1.5 – Help Desk Games


Two players meet in the middle of the stage and focus on figuring out the scene together.

I want to return this vacuum.
What’s wrong with it?


I want to see a manager.
Ma’am, he’s on a break.


I bought this and it won’t work.
I’m going to need to see a receipt.


That’ll be five ninety-nine.
Okay, I have ten eighty-eight.

I don’t want to see improvisers question, oppose, negotiate with or engage in transactions with each other. Even written, honed, acted and edited these scenes can prove tedious. But we can salvage these boring scenes with our good friend, the pattern.

The Help Desk dynamic is named in reference to those scenes defined by one player needing assistance and the other player responding to the request. Improvisers are taught to avoid “transaction” scenes because they are often stagnation by players negotiating – instead of declaring and heightening – their reality. Inquisition, opposition, negotiation and transaction are counterproductive on stage to our doing what the audience came to see: improvisers exploring an invented reality. The Help Desk dynamic may start with a self-contained emotional statement but rather than heightening the progression of moves, it persists in waffling over the same material.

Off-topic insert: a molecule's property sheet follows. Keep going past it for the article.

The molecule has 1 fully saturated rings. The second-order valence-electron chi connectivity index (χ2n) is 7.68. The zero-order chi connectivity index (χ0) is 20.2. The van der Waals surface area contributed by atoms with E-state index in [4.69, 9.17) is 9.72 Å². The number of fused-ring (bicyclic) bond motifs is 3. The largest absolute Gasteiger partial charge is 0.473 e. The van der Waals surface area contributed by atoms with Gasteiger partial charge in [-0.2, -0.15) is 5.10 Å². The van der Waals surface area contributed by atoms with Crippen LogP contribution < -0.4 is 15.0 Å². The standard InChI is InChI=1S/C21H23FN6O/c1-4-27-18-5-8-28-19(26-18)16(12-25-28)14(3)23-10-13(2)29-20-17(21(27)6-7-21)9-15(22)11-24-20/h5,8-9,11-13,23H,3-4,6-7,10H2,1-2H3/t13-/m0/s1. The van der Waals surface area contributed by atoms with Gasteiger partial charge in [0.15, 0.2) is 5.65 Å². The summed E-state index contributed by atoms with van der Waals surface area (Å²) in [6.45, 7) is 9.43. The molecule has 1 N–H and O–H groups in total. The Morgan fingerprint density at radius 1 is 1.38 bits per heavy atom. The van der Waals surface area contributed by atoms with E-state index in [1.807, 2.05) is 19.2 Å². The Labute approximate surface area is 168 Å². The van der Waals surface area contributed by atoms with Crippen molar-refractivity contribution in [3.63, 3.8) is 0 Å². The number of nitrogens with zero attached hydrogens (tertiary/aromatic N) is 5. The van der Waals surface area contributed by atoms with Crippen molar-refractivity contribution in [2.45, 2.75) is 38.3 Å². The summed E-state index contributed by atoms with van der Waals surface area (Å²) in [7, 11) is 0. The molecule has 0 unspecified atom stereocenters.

These scenes bore us all. But utilizing patterns, we can leverage the Help Desk dynamic for collaborative exploration and satisfying laughs. Remember, we’re on stage to make each other look good. We lead by following. We don’t sweep a bad scene under the rug, we commit to it.

In a Help Desk Game, the progression of the scenic games establishes the pattern, and that pattern’s evolving repetition serves to heighten a personal game.

Here’s how…

Player One – Welcome to J. Bish’s Fishes. How can I hook you?
Player Two – Um, well, uh…
Player One – You want a carp? A trout? A marlin?
Player Two – I want ah…
Player One –We got a red snapper that’ll knock your socks off.
Player Two – Uh, give me one of those that does like this (makes his open hand move like a fish)
Player One – Oh, you want some salmon.
Player Two – Yep.
Player One – Okay, here you go.
Player Two – Um, thanks. Okay. Bye?

Not a great scene. Player One is a steamroller who thinks he’s hilarious. Player Two is overwhelmed and has trouble committing. It’s stuck in an unemotional premise. And everyone wants it to be over.

But Player Three can make it look good by initiating a Set move for a Help Desk game.

He enters the stage and either…